A Pag-asa Street in Malate, a Manila, si può: condividere libri e cultura. Un catalogo di 700 opere da condividere. Una comunità letteraria fatta di libri e lettori
Instead of food and other pantry items, a tall dish cabinet propped up against a mural on
Pag-asa Street in Malate, Manila, Philippines. It was filled with books to feed the minds of members of the community and hopefully, make reading a habit.
The Pag-asa Community Library, with more than 700 books in its catalog was inspired by the concept of sharing that started with the Maginhawa (Convenient) Community Pantry, according to Rain Russell Villaspin of Lahat ng Bata (All Children), a local youth group.
Villaspin said that this time, their organization wanted to make reading accessible to the poorest families in the neighborhood who could not afford to buy books or learning materials. “I believe that books should be available to and free for all. We can’t force reading [to become] a habit but we can develop that habit if books are accessible, because education is also a fundamental right,” he added.
A week before Villaspin decided to open a community library, there was a clamor from members of his youth group for their own community pantry project. But with kids forced to drop out of school or struggling to keep up with distance learning, he came up instead with the idea for a communal reading space where his neighbors, especially children and stay-at-home mothers, could donate and borrow books for free. Pag-asa Street is a predominantly poor community and an estero where many informal settlers live.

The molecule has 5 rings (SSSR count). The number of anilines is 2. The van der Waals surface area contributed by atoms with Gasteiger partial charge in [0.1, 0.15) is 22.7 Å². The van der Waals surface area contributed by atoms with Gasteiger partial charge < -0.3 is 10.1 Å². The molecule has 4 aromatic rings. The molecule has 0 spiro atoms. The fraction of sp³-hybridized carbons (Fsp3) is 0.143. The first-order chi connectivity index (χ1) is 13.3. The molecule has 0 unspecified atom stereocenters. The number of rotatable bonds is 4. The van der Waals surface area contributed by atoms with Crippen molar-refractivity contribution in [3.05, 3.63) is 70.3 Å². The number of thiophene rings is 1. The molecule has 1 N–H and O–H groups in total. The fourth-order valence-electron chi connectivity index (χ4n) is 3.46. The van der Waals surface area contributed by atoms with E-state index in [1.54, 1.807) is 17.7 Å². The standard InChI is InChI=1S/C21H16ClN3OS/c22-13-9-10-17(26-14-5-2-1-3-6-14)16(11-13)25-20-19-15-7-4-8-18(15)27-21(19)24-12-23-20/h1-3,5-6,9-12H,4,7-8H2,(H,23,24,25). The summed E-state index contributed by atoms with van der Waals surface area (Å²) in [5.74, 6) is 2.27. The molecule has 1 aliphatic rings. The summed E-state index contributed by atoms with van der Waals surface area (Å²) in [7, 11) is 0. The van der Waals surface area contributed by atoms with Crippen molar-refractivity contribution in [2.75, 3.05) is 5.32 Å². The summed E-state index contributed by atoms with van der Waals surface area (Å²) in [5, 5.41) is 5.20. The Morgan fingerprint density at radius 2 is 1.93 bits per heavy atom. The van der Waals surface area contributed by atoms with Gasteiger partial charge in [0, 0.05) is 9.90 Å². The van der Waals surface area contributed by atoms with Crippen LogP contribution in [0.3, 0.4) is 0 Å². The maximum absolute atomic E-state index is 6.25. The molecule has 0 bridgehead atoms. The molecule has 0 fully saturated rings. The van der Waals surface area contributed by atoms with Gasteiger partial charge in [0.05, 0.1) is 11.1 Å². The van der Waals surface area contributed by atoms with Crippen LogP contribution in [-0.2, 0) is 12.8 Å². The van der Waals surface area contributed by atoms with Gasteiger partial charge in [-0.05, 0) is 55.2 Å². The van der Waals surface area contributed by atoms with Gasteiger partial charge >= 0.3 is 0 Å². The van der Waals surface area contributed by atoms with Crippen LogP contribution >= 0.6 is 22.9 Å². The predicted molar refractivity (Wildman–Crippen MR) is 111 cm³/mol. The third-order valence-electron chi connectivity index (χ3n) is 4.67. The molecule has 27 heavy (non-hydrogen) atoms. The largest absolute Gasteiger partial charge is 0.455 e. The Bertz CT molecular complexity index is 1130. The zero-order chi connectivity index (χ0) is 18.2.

“In our community, many children [do not go to] school and have no access to learning materials, while in other households, there is an abundance of sources of information, or shelves full of books but are only for display,” Villaspin said. “Why can’t we create a common space where those who have more can give something and those who have none can take what they need, similar to the concept of the community pantries?”
From a donation of P1,500 from a generous sponsor, Villaspin’s group bought a plastic dish cabinet that could withstand the rain or heat and filled it with books donated from close friends, schoolmates and teachers.
Later on, the group started receiving donations from other sponsors and private individuals. So far, they have managed to raise P3,000 in cash and collect more than 700 books, aside from 14 chairs, five tables and three storage boxes. Readers can help themselves to different book genres ranging from children’s literature to fiction, self-help books, psychology and philosophy books, even Filipiniana books, among others. Learning materials from grade school to college are also available.
Similar to the concept of community pantries, Villaspin said anyone can access the library whenever they need it. To ensure that the books are well-maintained, he and other group members put control numbers on each one, with borrowers required to log the titles they choose in a notebook. Readers are limited to only two books at a time, which they should return within 30 days. While Villaspin considers the continuous arrival of book donations in the community as a “happy problem,” ultimately, his group’s goal is to see their initiative replicated in other areas. “We hope to set an example to other youth groups or public officials to make education more available to the community. If people like us can build our own community pantry or library, what more those who have the money and the power to do so?” he said.